Editorial: ASU Compliments pays it forward

The Internet doesn’t exactly have a reputation as a safe haven for insecurities and personal deficiencies. Unless you’re a member of a specific type of online community, the World Wide Web won’t provide much solace when you’re having a crummy day or feeling short on confidence. Just looking at comments following a YouTube video or an exchange between two Facebook users on a political page is enough to leave Internet users in a stupefied cringe.

Good thing psychology sophomore Molly McElenney created “ASU Compliments,” an anonymous compliment-giving site. ASU students send McElenney personal messages meant for friends or loved ones and she posts them on ASU Compliments’ wall.

In a time when college communities create online versions of “Mean Girls’” burn books, McElenney’s creation is like a virtual yearbook, in which no one is excluded from the feel-good vibes the public site effortlessly sends off. The site cleverly plays around the impersonal nature of online media and makes compliment sharing and positivity-spreading a less socially awkward experience. Students who would otherwise feel uncomfortable sharing deeper feelings of appreciation for friends and family find a creative outlet to voice their unspoken thoughts. ASU Compliments operates under the same Internet rules as other sites on the Internet, but it harnesses the powers of anonymity for the sake of something encouraging and reassuring. Personal barriers fall down on the Internet, licensing users to become extra cruel — but it also gives users an avenue to express tremendous kindness and the deepest appreciation.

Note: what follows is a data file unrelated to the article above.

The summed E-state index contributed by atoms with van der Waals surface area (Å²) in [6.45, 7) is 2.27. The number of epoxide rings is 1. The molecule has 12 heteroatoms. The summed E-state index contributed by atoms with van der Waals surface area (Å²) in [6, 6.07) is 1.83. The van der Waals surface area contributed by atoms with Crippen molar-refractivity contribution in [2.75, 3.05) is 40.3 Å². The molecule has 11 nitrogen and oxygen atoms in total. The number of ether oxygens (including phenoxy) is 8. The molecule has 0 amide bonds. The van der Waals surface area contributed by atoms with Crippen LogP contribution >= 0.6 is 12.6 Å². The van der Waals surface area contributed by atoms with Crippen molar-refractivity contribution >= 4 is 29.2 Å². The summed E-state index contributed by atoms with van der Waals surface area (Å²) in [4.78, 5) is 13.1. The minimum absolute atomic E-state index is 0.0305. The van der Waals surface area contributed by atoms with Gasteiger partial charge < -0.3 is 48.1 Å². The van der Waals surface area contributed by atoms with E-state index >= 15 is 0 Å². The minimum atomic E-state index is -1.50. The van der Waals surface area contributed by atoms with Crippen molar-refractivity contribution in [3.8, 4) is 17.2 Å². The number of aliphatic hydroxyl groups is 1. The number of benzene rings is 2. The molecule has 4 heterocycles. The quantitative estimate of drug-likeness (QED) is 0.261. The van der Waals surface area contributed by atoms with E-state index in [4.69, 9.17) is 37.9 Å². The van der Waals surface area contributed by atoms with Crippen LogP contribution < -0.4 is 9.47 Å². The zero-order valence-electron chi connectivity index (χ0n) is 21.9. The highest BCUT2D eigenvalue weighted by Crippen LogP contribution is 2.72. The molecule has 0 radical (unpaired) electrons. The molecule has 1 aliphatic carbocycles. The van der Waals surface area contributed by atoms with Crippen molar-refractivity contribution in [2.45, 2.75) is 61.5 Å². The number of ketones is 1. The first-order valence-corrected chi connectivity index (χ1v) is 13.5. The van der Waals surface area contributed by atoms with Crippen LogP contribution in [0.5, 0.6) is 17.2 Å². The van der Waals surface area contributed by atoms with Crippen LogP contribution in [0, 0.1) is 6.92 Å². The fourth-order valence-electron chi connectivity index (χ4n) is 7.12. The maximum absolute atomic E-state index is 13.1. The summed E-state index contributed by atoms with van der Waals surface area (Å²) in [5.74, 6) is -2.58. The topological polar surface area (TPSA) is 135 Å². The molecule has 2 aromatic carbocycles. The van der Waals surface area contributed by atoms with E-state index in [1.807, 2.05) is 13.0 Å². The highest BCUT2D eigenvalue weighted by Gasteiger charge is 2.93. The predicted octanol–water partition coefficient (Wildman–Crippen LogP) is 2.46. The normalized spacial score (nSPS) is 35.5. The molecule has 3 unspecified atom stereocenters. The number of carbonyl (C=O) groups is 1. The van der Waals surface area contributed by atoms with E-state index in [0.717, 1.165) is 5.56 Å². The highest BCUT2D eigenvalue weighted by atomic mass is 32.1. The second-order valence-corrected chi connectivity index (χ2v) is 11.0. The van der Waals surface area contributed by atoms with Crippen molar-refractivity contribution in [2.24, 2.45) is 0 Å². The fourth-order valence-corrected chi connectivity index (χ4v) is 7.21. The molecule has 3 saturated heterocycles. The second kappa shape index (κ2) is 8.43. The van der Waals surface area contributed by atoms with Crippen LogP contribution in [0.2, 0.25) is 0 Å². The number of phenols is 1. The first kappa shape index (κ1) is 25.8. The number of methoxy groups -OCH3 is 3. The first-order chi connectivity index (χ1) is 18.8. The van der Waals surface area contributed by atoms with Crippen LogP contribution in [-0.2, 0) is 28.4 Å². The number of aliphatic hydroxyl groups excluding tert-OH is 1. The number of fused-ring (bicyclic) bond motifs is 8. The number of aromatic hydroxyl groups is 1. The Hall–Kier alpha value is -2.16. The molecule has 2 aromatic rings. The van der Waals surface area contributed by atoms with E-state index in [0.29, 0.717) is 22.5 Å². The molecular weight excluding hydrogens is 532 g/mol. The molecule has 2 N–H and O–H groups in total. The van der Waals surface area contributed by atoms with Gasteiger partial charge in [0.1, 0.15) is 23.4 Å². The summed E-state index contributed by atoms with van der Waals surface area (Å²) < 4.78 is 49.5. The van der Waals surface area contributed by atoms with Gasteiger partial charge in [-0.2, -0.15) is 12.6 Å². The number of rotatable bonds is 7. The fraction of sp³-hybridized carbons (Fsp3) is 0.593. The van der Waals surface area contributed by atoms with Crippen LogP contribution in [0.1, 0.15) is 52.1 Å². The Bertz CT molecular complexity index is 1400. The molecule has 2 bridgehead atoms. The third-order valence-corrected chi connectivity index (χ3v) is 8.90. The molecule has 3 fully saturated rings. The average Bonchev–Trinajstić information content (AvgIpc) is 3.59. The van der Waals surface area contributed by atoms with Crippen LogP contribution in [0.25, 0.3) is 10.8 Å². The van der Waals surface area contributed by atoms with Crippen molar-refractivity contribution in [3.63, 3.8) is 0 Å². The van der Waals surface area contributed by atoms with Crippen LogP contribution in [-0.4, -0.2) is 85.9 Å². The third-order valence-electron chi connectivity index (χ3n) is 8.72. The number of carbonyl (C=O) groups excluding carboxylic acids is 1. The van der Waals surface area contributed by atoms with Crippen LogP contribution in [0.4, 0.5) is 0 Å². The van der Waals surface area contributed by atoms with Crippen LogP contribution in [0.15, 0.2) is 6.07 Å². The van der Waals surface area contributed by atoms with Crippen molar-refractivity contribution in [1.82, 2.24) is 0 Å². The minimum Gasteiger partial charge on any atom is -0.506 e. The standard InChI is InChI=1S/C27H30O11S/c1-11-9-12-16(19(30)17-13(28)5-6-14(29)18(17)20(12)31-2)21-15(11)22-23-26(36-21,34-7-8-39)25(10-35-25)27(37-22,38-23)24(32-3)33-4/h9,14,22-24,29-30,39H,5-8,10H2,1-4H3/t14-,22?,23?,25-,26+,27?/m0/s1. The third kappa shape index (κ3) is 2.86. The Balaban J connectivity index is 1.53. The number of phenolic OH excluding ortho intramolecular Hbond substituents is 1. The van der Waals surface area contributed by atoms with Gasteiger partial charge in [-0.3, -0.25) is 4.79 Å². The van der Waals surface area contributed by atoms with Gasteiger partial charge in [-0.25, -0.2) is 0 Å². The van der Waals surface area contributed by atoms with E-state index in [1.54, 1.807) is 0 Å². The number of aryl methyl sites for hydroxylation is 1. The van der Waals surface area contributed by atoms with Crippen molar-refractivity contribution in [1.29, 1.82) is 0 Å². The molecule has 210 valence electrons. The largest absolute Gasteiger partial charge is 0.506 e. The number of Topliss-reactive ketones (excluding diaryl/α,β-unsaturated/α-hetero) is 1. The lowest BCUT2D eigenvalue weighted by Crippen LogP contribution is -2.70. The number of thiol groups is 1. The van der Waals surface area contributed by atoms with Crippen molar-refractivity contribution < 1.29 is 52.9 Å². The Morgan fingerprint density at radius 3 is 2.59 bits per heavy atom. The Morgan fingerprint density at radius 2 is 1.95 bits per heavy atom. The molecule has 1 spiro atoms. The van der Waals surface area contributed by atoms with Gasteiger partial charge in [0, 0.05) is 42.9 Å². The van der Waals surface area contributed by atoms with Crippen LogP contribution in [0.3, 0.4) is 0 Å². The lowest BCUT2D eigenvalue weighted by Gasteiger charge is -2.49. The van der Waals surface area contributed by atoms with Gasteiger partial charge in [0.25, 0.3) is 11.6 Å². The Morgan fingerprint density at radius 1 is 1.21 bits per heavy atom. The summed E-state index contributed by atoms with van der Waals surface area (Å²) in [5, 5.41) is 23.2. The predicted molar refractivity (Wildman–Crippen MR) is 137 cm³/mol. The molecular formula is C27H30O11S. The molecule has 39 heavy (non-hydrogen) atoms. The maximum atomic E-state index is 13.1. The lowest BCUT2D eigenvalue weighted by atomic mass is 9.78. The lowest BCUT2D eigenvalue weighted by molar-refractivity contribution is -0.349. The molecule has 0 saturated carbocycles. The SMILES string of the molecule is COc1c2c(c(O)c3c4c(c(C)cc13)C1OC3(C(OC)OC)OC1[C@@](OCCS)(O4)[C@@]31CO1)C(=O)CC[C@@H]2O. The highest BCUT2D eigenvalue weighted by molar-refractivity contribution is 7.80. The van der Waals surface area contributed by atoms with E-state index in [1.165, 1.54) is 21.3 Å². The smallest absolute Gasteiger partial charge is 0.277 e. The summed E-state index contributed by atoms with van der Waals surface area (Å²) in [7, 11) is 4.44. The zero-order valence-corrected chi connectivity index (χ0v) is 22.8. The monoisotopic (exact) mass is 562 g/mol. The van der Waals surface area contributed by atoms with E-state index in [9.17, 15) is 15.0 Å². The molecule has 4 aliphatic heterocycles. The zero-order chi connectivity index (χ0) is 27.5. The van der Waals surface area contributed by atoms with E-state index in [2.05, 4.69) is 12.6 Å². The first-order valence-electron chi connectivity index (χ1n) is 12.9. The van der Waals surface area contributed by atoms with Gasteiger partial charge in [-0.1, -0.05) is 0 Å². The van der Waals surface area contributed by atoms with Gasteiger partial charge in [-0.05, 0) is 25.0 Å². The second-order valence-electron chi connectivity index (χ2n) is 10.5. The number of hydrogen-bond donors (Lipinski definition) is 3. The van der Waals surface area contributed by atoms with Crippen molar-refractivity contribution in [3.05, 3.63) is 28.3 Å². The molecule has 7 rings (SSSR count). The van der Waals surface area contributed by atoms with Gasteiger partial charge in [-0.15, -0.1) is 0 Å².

Even if you are not the subject of a positive affirmation, you can’t help but feel affected by the optimism. In times when cyber bullying seems most destructive, McElenney’s website offers nuggets of humanity in a place where one least expects to find it: the Internet. Young adults can often feel acutely perceptive to the negative, weary of judgments from peers who hone in on the smallest of social cues. ASU Compliments reminds us that people do feel and think things that are nice, compassionate and kind — even if they have a hard time expressing them in live in-person exchanges.  When twenty somethings can feel apprehensive interacting with new people, crippled by the fear of judgmental peers, ASU Compliments might even do a few things to ease the anxiety.

Perhaps the more pressing question is why Internet users prefer social media as a primary mode of expressing compliments or kindness. It would seem to be the most direct method of communicating sympathy or sharing compassion, but perhaps the members of our generation feel a little more comfortable remaining a few steps removed from the whole equation. Whatever the reason is, ASU Compliments reminds us it isn’t too hard to brighten someone’s day. Commit an act of kindness today and pay it forward.

 

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